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Arch Neurol. 2003 Sep;60(9):1279-84.

Clinical and genetic heterogeneity in progressive external ophthalmoplegia due to mutations in polymerase gamma.

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  • 1Department of Neurology, Columbia University College of Physicians and Surgeons, New York, NY 10032, USA.



The mendelian forms of progressive external ophthalmoplegia (PEO) associated with multiple mitochondrial DNA deletions are clinically heterogeneous disorders transmitted as dominant or recessive traits. Autosomal dominant PEO is caused by mutations in at least 3 genes: adenine nucleotide translocator-1 (ANT1), encoding the muscle-specific adenine nucleotide translocator; chromosome 10 open reading frame 2 (C10orf2), encoding Twinkle helicase; and polymerase gamma (POLG), encoding the alpha subunit of polymerase gamma. Mutations in POLG can also cause autosomal recessive PEO, which is often associated with multisystemic disorders.


To further investigate the frequency and genotype-phenotype correlations of mutations in the POLG gene, we used single-stranded conformational polymorphism analysis and direct sequencing to screen 30 patients with familial or sporadic PEO and multiple mitochondrial DNA deletions in muscle but without mutations in ANT1 and C10orf2.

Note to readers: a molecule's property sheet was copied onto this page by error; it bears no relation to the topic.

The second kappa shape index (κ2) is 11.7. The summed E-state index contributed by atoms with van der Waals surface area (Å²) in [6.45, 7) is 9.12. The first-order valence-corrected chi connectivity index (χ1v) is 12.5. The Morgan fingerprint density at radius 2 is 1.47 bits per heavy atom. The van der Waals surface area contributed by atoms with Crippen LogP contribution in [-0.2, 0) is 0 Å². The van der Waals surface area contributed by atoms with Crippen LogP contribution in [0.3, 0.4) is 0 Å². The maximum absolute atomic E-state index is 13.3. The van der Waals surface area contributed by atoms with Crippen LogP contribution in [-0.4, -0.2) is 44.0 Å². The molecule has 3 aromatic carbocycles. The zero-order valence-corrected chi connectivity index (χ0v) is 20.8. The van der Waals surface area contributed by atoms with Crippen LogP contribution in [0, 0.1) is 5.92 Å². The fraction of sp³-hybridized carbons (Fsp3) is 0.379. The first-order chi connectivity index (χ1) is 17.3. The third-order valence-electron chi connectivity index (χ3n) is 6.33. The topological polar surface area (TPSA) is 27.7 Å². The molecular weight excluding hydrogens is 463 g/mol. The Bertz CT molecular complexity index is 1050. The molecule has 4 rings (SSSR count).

Four unrelated patients had novel POLG mutations. A woman with PEO and mental retardation had a heterozygous Gly1076Val mutation. Two patients, one with PEO, exercise intolerance, and gastrointestinal dysmotility and the other with PEO, neuropathy, deafness, and hypogonadism, both had a Pro587Leu change. The fourth patient, who was compound heterozygous for Ala889Thr and Arg579Trp mutations, had PEO, gastrointestinal dysmotility, and neuropathy. These mutations were not detected in 120 healthy control alleles.


Our results demonstrate that POLG mutations account for a substantial proportion of patients (13%) with PEO and multiple mitochondrial DNA deletions and cause both clinically and genetically heterogeneous disorders.

[PubMed - indexed for MEDLINE]
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